A few years back, I fell through the ice in January. My trusty Labrador, Hudson, fell through while chasing a Wood Duck across the frozen surface of the Sauble River.

They say a dog will always find a way out of the hole and back to land, but this is my dog we’re talking about. He’s carrying a bit of a spare tire, if you catch my drift. Reluctantly, I disrobed from my parka and walked onto the ice to get him.

Smart. S. M. R. T.

Inevitably, I found myself chest-deep in frigid black river water immediately hyper-ventilating. The current of the water under the surface was so strong it swept my feet forward, kicking the ice in front of me. A quick holler back to shore at my already hysterical wife meant to articulate the calm and optimistic words “Dear, I think perhaps you should go get some help,” instead became a rather frantic “HELP!” adding very little zen to the situation.


Somehow, I managed to turn back ‘round and kick my legs above the surface, log-rolled the 20-some feet to the dog, pulled him out of his hole, and rolled myself back to land. We were very lucky.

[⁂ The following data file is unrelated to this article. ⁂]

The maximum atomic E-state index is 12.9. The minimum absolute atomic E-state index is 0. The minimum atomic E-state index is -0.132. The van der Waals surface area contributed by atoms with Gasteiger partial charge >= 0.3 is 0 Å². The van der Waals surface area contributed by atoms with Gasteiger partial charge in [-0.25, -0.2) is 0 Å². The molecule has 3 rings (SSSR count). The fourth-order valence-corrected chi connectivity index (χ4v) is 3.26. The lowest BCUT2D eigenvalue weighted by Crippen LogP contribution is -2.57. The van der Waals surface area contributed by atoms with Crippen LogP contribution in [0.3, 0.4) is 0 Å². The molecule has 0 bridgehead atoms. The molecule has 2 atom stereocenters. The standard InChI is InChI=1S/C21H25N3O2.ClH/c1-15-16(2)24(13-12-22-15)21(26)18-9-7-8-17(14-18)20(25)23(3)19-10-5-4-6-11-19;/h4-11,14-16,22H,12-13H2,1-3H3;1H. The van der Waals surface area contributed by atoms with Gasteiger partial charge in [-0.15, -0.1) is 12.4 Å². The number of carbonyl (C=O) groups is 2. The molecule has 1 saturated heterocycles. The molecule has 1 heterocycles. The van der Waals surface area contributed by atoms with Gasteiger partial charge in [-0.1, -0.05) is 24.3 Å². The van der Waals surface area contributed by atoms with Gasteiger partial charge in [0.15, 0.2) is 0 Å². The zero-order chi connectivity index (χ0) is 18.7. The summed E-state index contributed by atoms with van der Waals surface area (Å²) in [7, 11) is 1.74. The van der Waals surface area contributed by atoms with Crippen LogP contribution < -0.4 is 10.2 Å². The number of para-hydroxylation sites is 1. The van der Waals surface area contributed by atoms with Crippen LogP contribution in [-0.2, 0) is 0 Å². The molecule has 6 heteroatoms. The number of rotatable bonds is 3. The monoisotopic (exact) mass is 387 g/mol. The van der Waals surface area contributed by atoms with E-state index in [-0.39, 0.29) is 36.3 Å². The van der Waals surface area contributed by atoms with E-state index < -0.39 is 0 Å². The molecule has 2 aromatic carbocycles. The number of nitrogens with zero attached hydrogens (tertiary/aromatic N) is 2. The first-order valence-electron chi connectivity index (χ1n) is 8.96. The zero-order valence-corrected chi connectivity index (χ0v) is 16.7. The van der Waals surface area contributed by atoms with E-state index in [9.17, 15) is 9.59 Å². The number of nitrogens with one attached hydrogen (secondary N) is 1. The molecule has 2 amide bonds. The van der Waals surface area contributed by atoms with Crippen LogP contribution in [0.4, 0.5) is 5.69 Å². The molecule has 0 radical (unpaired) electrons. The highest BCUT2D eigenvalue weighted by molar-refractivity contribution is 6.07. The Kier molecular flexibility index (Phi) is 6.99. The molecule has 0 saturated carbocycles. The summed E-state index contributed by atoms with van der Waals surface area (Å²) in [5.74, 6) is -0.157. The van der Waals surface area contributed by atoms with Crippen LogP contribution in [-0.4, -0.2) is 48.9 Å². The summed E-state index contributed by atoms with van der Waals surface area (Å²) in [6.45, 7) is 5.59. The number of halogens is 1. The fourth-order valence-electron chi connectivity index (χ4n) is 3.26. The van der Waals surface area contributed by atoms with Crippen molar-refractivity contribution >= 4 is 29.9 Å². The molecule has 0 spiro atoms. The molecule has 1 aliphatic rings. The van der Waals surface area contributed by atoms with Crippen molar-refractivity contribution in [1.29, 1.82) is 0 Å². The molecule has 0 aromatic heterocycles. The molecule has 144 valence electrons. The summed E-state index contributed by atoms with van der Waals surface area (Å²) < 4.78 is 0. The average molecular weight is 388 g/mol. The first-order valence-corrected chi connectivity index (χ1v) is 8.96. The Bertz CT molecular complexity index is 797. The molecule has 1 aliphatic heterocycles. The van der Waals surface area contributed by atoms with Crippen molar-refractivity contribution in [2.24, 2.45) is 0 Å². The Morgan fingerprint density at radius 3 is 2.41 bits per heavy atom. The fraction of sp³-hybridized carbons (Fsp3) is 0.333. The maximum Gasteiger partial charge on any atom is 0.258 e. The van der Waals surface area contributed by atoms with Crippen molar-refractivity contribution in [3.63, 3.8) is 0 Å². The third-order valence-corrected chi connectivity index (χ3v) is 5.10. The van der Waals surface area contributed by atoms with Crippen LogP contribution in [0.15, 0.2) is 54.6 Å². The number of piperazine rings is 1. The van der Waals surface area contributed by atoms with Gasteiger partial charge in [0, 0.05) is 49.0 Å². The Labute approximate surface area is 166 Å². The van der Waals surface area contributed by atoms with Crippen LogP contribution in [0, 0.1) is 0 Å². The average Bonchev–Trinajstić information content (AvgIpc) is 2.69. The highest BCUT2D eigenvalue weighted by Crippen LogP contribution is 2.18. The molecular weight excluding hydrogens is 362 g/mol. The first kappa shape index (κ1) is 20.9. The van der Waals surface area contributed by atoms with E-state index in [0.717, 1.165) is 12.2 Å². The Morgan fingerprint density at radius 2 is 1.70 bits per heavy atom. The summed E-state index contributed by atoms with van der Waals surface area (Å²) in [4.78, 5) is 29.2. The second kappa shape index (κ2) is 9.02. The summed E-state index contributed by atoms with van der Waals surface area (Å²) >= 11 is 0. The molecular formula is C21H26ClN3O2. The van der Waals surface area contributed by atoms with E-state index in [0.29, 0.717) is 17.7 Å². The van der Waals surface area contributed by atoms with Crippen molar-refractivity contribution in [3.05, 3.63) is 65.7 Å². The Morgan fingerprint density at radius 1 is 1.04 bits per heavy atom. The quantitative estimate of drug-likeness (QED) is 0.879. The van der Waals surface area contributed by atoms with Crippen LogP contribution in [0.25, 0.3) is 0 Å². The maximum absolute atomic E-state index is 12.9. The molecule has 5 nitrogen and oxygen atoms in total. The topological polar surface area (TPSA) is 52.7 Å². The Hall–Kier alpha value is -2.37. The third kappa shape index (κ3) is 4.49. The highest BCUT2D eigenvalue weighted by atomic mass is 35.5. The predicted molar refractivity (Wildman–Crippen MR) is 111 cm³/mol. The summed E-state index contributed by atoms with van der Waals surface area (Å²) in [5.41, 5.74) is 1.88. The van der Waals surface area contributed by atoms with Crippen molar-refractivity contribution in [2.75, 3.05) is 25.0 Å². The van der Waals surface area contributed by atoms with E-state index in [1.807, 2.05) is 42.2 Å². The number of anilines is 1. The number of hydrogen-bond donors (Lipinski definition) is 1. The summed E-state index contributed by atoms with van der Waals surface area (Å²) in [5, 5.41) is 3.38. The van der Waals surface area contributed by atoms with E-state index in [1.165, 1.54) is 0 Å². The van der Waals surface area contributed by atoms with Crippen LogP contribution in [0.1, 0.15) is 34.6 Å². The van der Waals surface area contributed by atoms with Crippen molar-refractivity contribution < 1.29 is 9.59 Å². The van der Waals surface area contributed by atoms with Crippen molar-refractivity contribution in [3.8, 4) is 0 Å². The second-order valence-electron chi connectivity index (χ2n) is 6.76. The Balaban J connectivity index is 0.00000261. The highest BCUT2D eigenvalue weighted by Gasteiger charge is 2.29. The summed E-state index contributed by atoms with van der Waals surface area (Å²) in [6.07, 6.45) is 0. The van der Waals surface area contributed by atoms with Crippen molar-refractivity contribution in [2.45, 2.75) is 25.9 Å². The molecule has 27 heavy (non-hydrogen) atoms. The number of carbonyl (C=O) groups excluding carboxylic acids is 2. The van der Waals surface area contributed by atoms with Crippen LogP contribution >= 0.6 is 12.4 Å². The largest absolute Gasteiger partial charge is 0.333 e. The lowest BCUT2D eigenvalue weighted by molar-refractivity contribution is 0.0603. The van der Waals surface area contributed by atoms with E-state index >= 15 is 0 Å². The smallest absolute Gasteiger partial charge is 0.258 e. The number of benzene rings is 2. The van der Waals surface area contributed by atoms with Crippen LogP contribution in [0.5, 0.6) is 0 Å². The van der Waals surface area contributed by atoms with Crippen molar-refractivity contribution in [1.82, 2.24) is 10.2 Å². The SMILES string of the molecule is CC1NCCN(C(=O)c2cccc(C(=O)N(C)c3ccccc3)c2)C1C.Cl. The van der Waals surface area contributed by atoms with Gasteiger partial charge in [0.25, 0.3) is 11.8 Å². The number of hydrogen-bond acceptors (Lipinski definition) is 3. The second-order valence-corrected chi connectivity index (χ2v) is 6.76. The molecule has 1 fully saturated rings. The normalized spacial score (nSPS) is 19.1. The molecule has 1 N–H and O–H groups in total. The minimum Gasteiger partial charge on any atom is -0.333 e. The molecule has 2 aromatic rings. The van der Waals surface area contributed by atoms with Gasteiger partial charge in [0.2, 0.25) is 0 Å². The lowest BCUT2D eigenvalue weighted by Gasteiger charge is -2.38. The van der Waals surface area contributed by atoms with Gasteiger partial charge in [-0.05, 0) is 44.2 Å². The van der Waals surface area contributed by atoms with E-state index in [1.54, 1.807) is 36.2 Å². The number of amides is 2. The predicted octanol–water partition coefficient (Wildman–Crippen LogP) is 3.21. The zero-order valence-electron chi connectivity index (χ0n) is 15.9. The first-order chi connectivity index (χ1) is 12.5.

On the long walk back to the car down a trail, I was doing jumping jacks, high kicks, anything to keep my blood flowing. We darted back to town and I hopped in the tub to help my body reclaim its lost temperature.

As I’m sitting there I remember thinking, ‘I’d do it again for that dog.’ I think I’d do it for anyone, really. I truly believe the vast majority of us would. The desire to help others, regardless of how daft they are for chasing ducks, is strong in most people. Whether you’re risking your safety, or picking up the tab on someone’s morning coffee behind you at the drive-thru, the instinct to be good – whatever that means to you – is strong in the human race.

This happened at a time in my life when we had just moved back to OS after being away for the better part of a decade at post secondary school. If we hadn’t come back, I certainly wouldn’t have fallen through the ice – but in a weird way, I’m kind of happy that happened to me. Being back here that winter helped me learn a profound lesson.

Maybe I was just more open to it, but in the weeks and months that followed I noticed more people holding doors open for one another, people helping their neighbours shovel snow; that new year spring was in their step. I’m forever grateful for seeing that spirit in my community.

This is a place that’s always been about helping one another – regardless of how thin the ice is.

Written by Nelson Phillips